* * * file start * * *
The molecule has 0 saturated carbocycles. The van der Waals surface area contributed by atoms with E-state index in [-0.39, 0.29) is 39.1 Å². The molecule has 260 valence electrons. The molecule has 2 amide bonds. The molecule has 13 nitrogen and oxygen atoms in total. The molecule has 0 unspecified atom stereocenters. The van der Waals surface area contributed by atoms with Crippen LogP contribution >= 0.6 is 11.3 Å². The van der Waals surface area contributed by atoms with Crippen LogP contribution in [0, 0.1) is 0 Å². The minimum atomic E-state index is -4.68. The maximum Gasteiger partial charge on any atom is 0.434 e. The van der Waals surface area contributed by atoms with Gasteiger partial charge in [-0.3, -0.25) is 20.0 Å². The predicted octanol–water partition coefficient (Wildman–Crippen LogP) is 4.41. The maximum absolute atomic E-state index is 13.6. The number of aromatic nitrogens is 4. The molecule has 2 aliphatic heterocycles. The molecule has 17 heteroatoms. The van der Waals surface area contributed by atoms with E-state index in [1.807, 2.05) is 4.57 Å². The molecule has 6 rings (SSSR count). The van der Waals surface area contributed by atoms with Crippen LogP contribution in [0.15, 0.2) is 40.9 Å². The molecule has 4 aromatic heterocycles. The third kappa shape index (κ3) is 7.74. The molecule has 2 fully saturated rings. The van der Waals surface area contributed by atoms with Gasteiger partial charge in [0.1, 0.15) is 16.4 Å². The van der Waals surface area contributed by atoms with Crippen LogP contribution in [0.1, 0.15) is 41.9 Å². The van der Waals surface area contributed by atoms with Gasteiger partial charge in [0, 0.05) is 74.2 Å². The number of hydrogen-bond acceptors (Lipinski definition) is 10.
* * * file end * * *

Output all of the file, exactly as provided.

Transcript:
The molecule has 0 saturated carbocycles. The van der Waals surface area contributed by atoms with E-state index in [-0.39, 0.29) is 39.1 Å². The molecule has 260 valence electrons. The molecule has 2 amide bonds. The molecule has 13 nitrogen and oxygen atoms in total. The molecule has 0 unspecified atom stereocenters. The van der Waals surface area contributed by atoms with Crippen LogP contribution >= 0.6 is 11.3 Å². The van der Waals surface area contributed by atoms with Crippen LogP contribution in [0, 0.1) is 0 Å². The minimum atomic E-state index is -4.68. The maximum Gasteiger partial charge on any atom is 0.434 e. The van der Waals surface area contributed by atoms with Gasteiger partial charge in [-0.3, -0.25) is 20.0 Å². The predicted octanol–water partition coefficient (Wildman–Crippen LogP) is 4.41. The maximum absolute atomic E-state index is 13.6. The number of aromatic nitrogens is 4. The molecule has 2 aliphatic heterocycles. The molecule has 17 heteroatoms. The van der Waals surface area contributed by atoms with E-state index in [1.807, 2.05) is 4.57 Å². The molecule has 6 rings (SSSR count). The van der Waals surface area contributed by atoms with Crippen LogP contribution in [0.15, 0.2) is 40.9 Å². The molecule has 4 aromatic heterocycles. The third kappa shape index (κ3) is 7.74. The molecule has 2 fully saturated rings. The van der Waals surface area contributed by atoms with Gasteiger partial charge in [0.1, 0.15) is 16.4 Å². The van der Waals surface area contributed by atoms with Crippen LogP contribution in [0.1, 0.15) is 41.9 Å². The van der Waals surface area contributed by atoms with Gasteiger partial charge in [0, 0.05) is 74.2 Å². The number of hydrogen-bond acceptors (Lipinski definition) is 10.